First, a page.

In September 2011, Khanfar announced to his staff and publicly on the micro-blogging platform Twitter that he would be resigning. In an emotional farewell to Al Jazeera staff he cites that the decision had been in his mind for sometime and that the target of establishing Al Jazeera as a global media leader has been met. This is also the theme of an interview broadcast on Al Jazeera where he addresses and refutes suggestions that Wikileaks and pressure from USA may have influenced his resignation.[25] He is succeeded by Ahmed bin Jassim Al Thani.


Wadah Khanfar was accused by some of a pro-Islamist bias.[26] Responding to these accusations in a 2007 interview with The Nation, Khanfar said: "Islam is more of a factor now in the influential political and social spheres of the Arab world, and the network’s coverage reflects that. Maybe you have more Islamic voices [on the network] because of the political reality on the ground."[26] In June 2007, Hafez Al-Mirazi, Al-Jazeera's Washington bureau chief, denounced what he saw as the station's "Islamist drift", and singled out Khanfar in particular, saying: "From the first day of the Wadah Khanfar era, there was a dramatic change, especially because of him selecting assistants who are hardline Islamists."[26]

During the Iraq War, Al Jazeera broadcast a report that American troops had raided Najaf and detained the religious leaders of the Shia Islamic community, which turned out to be false. Khanfar defended the blunder as an honest mistake.[27]

Al Udeid Air Base served as a logistics hub for U.S. operations in Afghanistan and Iraq. As Saliyah Army Base, the largest pre-positioning facility of U.S. equipment in the world, served as the forward command center for CENTCOM personnel during Operation Iraqi Freedom, and Israel trade office in Qatar. Khanfar was also criticized to favor and be biased towards the Hamas political party in the Palestinian Territories, as opposed to the Palestinian Authority run by Fatah.

Membership and activities[edit]

Khanfar has the following memberships; member of International Crisis Group's Board of Trustees, member of the World Economic Forum's (DAVOS) Global Agenda Council on Geopolitical Risk 2012,[28] board member of the Global Editors Network:empower editors-in-chief and senior news executives from around the world looking for the preservation of editorial quality when working with publishers, media owners and news suppliers.[29]

Khanfar spoke at the 2011 TED Conference on the ongoing civil uprisings in the Arab Spring.[30]

First visit to the United States[edit]

In July 2009, Khanfar was invited to the United States by leading political and media think tanks including the Middle East Institute, New America Foundation, Council on Foreign Relations, and George Washington University. This was the first time that a Director General from Al Jazeera has visited the US. During the visit Khanfar also met with senior officials and advisors at the White House, United States Department of State and the Pentagon. On the visit to the US, Khanfar appeared on the Charlie Rose Show, NPR's Diane Rehm show, and presented at the Paley Center for Media.[citation needed]


  1. ^ "The FP Top 100 Global Thinkers". Foreign Policy. 28 November 2011. Retrieved 7 December 2012.
  2. ^ "Most creative people 2011: Wadah Khanfar". Fast Company. 18 May 2011. Archived from the original on 1 October 2016. Retrieved 7 December 2012.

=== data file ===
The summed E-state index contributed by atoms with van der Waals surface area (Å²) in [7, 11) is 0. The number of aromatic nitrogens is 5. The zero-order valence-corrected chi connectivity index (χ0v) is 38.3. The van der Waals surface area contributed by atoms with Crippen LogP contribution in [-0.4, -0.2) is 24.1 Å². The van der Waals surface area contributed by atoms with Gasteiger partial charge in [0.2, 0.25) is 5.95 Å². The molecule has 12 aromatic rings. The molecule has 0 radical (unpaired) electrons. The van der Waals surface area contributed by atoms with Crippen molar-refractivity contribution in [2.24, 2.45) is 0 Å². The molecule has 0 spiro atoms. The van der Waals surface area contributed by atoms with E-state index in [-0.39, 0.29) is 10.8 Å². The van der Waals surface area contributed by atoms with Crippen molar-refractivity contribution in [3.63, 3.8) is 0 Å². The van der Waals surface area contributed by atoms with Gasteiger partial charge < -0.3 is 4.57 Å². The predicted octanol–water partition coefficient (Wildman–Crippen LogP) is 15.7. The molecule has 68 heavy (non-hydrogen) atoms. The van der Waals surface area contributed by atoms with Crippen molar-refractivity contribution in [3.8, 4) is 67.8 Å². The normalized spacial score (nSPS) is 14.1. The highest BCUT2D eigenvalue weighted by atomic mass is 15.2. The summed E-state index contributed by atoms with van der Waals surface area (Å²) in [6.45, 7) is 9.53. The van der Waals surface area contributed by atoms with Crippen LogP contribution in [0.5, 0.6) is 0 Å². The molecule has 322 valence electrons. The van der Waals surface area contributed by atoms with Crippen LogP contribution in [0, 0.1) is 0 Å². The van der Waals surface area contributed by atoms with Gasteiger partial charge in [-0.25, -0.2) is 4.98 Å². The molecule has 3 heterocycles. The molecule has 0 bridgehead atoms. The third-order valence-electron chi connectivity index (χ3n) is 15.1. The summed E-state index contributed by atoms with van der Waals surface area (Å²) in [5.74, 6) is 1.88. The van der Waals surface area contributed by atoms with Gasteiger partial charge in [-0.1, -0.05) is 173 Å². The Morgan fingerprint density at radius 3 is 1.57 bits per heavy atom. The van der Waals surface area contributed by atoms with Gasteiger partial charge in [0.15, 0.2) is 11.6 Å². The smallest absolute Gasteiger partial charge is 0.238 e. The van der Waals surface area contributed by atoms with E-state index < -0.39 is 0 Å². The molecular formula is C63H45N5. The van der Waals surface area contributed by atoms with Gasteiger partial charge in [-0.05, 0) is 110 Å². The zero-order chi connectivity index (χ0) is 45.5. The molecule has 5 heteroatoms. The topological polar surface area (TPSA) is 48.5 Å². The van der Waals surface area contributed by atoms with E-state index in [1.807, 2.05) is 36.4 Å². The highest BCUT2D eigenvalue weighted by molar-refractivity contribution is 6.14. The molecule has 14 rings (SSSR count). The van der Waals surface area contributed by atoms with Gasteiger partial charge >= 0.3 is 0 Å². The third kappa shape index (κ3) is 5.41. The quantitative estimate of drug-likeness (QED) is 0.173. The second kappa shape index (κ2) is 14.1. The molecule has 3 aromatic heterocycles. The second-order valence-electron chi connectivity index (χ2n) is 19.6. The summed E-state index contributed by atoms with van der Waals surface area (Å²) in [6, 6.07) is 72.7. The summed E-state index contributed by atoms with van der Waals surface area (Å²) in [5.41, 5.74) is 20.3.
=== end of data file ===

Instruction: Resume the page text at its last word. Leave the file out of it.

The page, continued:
3. ^ "#54 Wadah Khanfar". Forbes. 11 November 2009.
  4. ^ "Forum announces Young Global Leaders for 2008". Geneva: World Economic Forum. Retrieved 7 December 2012.
  5. ^ "Al Jazeera director general steps down". Al Jazeera. 20 September 2011. Retrieved 7 December 2012.
  6. ^ Black, Ian (20 September 2011). "Al-Jazeera boss Wadah Khanfar steps down to be replaced by Qatari royal". The Guardian. London.
  7. ^ "The world's 50 most influential Arabs". The Free Library. 1 May 2009. Retrieved 27 May 2011.
  8. ^ a b "Al Jazeera Chief Wadah Khanfar on Obama's Expansion of the Afghan War, US Policy in the Middle East and the Role of Independent Voices in the Media". Democracy Now. 31 March 2010. Retrieved 27 May 2011.
  9. ^ "At Jazeera~ we stand by the truth". The Peninsula Qatar. 1 November 2006. Retrieved 27 May 2011.
  10. ^ a b Bhoyrul, Anil (12 October 2007). "Wadah Khanfar: Wadah's world". Arabian Business. Retrieved 27 May 2011.
  11. ^ a b "GCC's Most Admired Executives-Wadah Khanfar". Arabian Business. 6 December 2009. Retrieved 27 May 2011.
  12. ^ a b "Interview With Wadah Khanfar, Director General, Al Jazeera". PBS. 1 November 1996. Retrieved 27 May 2011.
  13. ^ "Conference on the MENA Uprisings". 27 August 2012.
  14. ^ a b c d "TBS 11: Arab Gulf, Arab Satellites". TBS Journal. Fall 2003. Retrieved 27 May 2011.
  15. ^ "Transcript of "Al Jazeera Now"". On The Media. 26 March 2010. Archived from the original on 15 December 2010. Retrieved 27 May 2011.
  16. ^ "Wadah Khanfar, Director General of Al Jazeera, to Deliver 2010 Symposium Keynote Address". Center for Contemporary Arab Studies (CCAS) – Georgetown University. 2010. Retrieved 27 May 2011.
  17. ^ "Wadah Khanfar named as the network's manager". Sign on San Diego. 29 October 2003. Retrieved 27 May 2011.
  18. ^ Scahill, Jeremy (1 December 2005). "The War on Al Jazeera". The Nation. Retrieved 27 May 2011. {{cite magazine}}: Cite magazine requires |magazine= (help)
  19. ^ a b c d "Robert Fisk:Al-Jazeera Accuses US of Harassment in Row Over "Bias"". Information Clearing House. 30 July 2003. Retrieved 27 May 2011.
  20. ^ Jason Deans (2 April 2003). "Al-Jazeera's Basra hotel bombed". The Guardian. London. Retrieved 27 May 2011.
  21. ^ Jonathan Steele in Amman (9 April 2003). "Tareq Ayyoub". The Guardian. London. Retrieved 27 May 2011.
  22. ^ "Independent Iraq news". Baghdad Bulletin. 31 August 2003. Retrieved 27 May 2011.
  23. ^ TED.com (2011). Wadah Khanfar: A historic moment in the Arab world. Retrieved 1 May 2011.
  24. ^ After Disclosures by WikiLeaks, Al Jazeera Replaces Its Top News Director, The New York Times, 20 September 2011
  25. ^ "Al Jazeera's Khanfar on why he stepped down". Al Jazeera. 21 September 2011. Retrieved 1 September 2020.
  26. ^ a b c Ferjani, Riadh, Middle East Journal of Culture and Communication, Volume 3, Number 1, 2010, pp. 82-100(19). p. 89
  27. ^ Culture wars: the Arabic music video controversy", American Univ in Cairo Press, 2005, (p. 126)
  28. ^ "Global Agenda Council on Geopolitical Risk 2012". World Economic Forum. Retrieved 7 December 2012.
  29. ^ "Board Members". Global Editors Network. Archived from the original on 24 June 2013. Retrieved 7 December 2012.
  30. ^ Wadah Khanfar: A historic moment in the Arab world, TED, retrieved 7 December 2012

External links[edit]